It’s Paula’s World, You’re Just Living in It

Amy Goldwasser visits Paula Scher and her paintings in the House & Home section of The New York Times: “The paintings, large-scale images of cities, states and continents blanketed with place names and other information, are full of mistakes and misspellings and visual allusions to stereotypes of place (‘Africa’ has a parched black-and-gray palette; ‘South America,’ Ms. Scher said, is ‘very sexy, in hot colors, with two ovaries on the sides’). They are not meant to be reliable as maps, but to convey a sense of place that is mediated, and mangled, by Ms. Scher’s imagination and by the overload of media-generated information that feeds it…‘Paula always has more left over,’ (Michael) Bierut said. ‘Excess inventory that builds up during the week. All this extra stuff—extra ideas, extra words, extra colors, all these extra square feet of information that the client just isn’t able to accommodate.’”

Jerry Tallmer interviews Paula in Gay City News: “Design is Paula Scher’s vocation. Maps are her avocation.”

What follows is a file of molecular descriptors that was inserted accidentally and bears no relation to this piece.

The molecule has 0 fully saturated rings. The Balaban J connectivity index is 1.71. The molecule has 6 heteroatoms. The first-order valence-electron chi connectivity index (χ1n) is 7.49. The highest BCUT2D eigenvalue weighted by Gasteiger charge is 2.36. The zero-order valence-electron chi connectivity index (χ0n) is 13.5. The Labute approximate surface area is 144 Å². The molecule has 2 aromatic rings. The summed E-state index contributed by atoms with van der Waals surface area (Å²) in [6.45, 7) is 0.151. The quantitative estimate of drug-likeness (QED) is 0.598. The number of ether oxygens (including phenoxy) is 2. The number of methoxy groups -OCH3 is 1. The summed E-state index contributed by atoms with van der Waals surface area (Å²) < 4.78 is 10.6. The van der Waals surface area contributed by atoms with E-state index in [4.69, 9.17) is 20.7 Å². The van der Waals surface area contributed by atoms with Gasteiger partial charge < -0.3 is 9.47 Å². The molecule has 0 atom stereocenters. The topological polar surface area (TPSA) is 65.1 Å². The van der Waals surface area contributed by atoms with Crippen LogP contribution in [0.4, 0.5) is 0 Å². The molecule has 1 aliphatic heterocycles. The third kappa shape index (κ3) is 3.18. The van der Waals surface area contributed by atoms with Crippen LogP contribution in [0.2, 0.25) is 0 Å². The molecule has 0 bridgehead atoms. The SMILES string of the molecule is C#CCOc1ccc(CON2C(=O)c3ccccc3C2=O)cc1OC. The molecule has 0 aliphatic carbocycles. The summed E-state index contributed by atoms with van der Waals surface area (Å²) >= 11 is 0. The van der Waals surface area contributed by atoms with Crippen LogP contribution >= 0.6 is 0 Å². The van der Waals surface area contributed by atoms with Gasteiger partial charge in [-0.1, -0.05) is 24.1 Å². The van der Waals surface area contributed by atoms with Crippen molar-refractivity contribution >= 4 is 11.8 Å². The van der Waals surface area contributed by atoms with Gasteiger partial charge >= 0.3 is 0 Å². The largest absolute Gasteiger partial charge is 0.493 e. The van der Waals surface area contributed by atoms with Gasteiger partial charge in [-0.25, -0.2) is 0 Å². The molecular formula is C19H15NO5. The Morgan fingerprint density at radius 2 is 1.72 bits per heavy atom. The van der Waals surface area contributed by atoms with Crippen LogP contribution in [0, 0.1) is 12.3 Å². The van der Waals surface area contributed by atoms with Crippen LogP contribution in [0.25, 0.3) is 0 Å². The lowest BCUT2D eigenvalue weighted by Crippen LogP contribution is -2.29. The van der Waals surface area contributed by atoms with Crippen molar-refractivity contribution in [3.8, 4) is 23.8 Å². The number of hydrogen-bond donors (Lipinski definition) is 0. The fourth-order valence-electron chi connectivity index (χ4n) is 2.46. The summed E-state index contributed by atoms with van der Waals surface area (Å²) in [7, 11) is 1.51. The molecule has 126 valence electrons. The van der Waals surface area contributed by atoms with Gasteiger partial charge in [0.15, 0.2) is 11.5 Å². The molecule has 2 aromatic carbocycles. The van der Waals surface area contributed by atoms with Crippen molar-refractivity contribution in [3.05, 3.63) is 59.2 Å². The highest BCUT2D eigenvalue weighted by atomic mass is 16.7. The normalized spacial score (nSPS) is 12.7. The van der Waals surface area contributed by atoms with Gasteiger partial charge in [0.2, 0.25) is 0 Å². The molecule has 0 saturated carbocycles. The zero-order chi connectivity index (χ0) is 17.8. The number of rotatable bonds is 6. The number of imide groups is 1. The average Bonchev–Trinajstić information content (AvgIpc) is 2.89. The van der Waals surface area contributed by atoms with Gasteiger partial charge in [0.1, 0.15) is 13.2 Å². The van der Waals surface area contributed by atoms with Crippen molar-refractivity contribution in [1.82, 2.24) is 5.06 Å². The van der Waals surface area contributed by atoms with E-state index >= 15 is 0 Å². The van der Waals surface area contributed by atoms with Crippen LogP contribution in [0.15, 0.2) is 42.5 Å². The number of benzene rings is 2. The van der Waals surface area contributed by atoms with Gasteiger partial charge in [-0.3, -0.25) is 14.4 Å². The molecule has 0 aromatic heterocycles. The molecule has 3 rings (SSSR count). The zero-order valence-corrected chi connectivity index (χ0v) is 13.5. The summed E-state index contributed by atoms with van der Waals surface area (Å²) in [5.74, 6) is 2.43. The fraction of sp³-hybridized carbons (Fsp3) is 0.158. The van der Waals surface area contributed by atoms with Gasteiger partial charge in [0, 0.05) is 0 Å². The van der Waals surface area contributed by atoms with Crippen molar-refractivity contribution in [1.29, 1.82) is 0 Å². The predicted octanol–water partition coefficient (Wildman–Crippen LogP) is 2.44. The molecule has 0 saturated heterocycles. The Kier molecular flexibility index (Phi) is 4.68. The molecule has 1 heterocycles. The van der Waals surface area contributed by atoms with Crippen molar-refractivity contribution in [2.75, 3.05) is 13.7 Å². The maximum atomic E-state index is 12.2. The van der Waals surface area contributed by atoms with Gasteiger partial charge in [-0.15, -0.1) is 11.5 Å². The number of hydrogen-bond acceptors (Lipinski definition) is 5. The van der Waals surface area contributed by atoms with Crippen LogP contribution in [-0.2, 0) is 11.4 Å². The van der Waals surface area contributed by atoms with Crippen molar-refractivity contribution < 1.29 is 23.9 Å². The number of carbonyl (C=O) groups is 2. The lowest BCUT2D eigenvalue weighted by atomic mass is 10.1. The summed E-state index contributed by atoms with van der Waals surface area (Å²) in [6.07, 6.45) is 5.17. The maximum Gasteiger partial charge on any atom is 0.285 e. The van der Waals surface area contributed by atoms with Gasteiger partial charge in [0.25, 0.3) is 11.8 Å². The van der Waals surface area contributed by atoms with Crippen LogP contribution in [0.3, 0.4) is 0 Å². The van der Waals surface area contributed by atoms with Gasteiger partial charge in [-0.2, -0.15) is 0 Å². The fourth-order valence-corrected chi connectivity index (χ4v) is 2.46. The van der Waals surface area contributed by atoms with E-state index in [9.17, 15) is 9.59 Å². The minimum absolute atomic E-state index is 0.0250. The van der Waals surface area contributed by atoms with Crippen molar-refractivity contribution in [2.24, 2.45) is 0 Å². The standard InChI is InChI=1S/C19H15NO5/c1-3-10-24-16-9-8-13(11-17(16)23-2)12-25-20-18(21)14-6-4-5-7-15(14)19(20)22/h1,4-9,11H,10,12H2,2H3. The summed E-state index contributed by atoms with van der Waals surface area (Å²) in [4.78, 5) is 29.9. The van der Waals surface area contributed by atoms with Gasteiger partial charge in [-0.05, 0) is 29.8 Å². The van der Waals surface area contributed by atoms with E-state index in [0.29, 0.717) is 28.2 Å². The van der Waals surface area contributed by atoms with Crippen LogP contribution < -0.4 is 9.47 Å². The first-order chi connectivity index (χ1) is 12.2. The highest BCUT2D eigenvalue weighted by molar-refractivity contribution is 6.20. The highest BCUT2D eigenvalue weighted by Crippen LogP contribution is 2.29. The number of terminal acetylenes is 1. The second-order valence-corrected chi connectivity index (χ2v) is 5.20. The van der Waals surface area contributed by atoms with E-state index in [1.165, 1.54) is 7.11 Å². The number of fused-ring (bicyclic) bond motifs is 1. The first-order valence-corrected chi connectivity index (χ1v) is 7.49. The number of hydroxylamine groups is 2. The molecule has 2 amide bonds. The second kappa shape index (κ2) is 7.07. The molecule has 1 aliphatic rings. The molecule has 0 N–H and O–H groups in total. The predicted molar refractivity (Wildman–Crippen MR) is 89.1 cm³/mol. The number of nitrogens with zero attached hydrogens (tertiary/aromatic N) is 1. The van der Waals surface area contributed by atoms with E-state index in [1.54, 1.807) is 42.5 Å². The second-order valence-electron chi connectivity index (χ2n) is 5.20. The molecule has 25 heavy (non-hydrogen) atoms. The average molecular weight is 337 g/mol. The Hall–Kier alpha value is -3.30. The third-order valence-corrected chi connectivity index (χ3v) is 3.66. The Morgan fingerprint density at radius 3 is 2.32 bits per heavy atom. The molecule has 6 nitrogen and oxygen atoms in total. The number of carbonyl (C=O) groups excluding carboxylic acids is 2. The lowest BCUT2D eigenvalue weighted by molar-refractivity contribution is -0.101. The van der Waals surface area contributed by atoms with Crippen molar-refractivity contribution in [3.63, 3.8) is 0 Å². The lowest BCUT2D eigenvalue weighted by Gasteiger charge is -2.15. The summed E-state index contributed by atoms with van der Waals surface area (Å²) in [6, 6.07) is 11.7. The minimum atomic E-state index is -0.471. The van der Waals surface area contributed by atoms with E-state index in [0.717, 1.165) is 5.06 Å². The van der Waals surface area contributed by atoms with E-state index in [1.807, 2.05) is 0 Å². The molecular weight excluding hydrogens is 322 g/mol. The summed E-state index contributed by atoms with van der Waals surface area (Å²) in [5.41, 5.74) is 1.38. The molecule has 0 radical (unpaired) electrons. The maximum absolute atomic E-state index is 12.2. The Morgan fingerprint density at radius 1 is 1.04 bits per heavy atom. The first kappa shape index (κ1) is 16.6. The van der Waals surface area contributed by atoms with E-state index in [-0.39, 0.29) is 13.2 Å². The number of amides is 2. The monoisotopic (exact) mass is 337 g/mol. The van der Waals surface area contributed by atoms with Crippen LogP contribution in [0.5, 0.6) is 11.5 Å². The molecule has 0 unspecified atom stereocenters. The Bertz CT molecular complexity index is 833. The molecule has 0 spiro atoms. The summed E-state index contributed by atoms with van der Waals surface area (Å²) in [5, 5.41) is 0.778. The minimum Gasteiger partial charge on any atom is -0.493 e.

Kudos, John

Mr. John Kudos is included in Step Inside Design’s third annual Field Guide to Emerging Design Talent, curated by Alice Twemlow. Editor Emily Potts writes, “A recent project that’s consumed much of Kudos’ spare time is Splotch Visual Pulse, an online publication he has created with five MICA alumni that represents a collective voice about popular themes in culture.” Several of his projects with Abbott Miller are also featured.

Perfect Swarm

Roberta Fallon reviews the “Swarm” exhibition in The Philadelphia Weekly: “Good exhibits are like great conversation — energizing, enlightening and memorable. ‘Swarm’ at the Fabric Workshop and Museum is such an exhibit.”

Good Eye

Michael Bierut and other designers spot the typographical inaccuracies of “Good Night, and Good Luck,” “Titanic,” and other period films in The New York Times. Of GN&GL, Peter Edidin writes, “It appears that the CBS News sign, prominently displayed in the film’s carefully reconstructed New York newsroom, uses the typeface Helvetica. But Helvetica was not designed until 1957, the year McCarthy died. The movie takes place in the early 1950’s. ‘I thought it was a bit jarring,’ said Michael Bierut, a graphic designer at Pentagram Studio in New York. ‘After all, even in 1957, Helvetica was an exotica Swiss import.’”

Lorraine Wild continues the discussion in a post on DesignObserver.